Cotton, known throughout history as ‘white gold’, is hypoallergenic (meaning it doesn’t react against your skin), breathes better than synthetic fabrics, and is incredibly soft. Cotton is resistant when it gets wet, and stays cool in the Summer and warm in Winter. Like all fabrics, there’s a big difference between high and low-quality cotton, which is why we’ve chosen to use 100% certified organic cotton for our premiere beachwear collection.
What is Organic Cotton?
Starting from untreated, natural seeds, organic cotton is grown without the use of any synthetic fertilizers. Organic cotton crop rotation and composting maintain the health of naturally moist soil by creating a biodiverse, balanced ecosystem. This makes organic cotton plants more resistant to pests and disease, eliminating the need for pesticides known to be both carcinogenic and neurotoxic.
Thanks to this cleaner cotton-growing process, farm workers are afforded a healthier work environment, and all uncontaminated plant waste can be used for other purposes, such as feed for livestock or cotton oil production.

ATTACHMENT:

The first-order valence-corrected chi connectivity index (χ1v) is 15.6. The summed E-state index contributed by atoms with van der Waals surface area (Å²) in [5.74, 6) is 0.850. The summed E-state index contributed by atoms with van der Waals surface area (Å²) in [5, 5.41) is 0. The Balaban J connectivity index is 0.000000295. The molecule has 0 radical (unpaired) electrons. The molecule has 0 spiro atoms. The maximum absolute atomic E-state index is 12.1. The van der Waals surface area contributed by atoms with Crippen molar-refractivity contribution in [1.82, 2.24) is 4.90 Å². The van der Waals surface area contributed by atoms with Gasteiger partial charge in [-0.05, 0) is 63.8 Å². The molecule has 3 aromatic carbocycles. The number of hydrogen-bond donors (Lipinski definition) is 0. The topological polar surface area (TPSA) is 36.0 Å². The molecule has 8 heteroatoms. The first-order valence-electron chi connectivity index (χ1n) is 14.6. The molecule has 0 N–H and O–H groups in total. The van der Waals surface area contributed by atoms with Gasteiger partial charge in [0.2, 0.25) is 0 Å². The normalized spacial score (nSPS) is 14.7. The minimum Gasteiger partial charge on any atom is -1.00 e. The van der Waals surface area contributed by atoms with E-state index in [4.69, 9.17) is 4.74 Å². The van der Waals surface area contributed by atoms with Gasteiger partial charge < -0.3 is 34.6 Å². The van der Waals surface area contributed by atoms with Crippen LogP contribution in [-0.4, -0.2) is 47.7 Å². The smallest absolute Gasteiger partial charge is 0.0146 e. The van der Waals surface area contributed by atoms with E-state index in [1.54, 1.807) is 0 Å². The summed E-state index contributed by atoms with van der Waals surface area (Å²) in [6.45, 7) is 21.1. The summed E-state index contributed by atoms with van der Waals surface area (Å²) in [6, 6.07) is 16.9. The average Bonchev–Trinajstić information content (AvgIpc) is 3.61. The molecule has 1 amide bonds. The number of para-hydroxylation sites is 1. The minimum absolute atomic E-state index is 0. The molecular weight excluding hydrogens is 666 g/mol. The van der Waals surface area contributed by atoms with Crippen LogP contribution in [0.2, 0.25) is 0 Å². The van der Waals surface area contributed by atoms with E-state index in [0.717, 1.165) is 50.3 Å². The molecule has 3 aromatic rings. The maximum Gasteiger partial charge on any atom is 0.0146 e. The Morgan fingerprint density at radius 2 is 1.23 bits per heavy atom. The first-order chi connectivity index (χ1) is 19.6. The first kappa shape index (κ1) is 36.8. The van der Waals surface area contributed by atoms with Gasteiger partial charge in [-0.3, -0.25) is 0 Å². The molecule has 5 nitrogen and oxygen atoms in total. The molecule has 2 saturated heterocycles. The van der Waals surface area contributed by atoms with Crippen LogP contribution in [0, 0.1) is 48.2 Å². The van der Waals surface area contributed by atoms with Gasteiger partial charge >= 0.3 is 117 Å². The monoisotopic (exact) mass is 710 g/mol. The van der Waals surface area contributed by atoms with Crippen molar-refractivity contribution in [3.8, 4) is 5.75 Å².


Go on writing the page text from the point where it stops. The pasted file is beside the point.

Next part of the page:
We want our designs to be worn as not just simple pieces of clothing, but special creations that evoke feelings and sensations when we wear them. With that in mind, we’ve carefully selected ultra-soft fabrics made from 100% certified organic cotton and hemp, so each garment becomes an experience of tactile delight.
Cultivated since 8000 B.C., hemp was the first plant used to create textiles, and it doesn’t require the use of any toxic pesticides or herbicides. Hemp is known as the most durable of all natural fibers, and it blends well with others, like cotton.
Hemp is a perfect fabric for summer clothing, since it adapts well to the climate and becomes softer with use.
We are members of 1% for the Planet!
We donate 1% of all sales to non-profit organizations that protect nature. Certified by 1% for the Planet.
We strive to use all the leftover materials created in our manufacturing process by re-purposing them back into our products and packaging to minimize waste and prevent them from ending up in the garbage.
In 2020 we produced a whole sustainable swimwear collection using only materials that were left over after our many collections throughout the years.
Instead of plastic, our bikinis and clothing are packaged in fabric bags made from pieces leftover in our production line. This helps keep our supply chain plastic use to a bare minimum.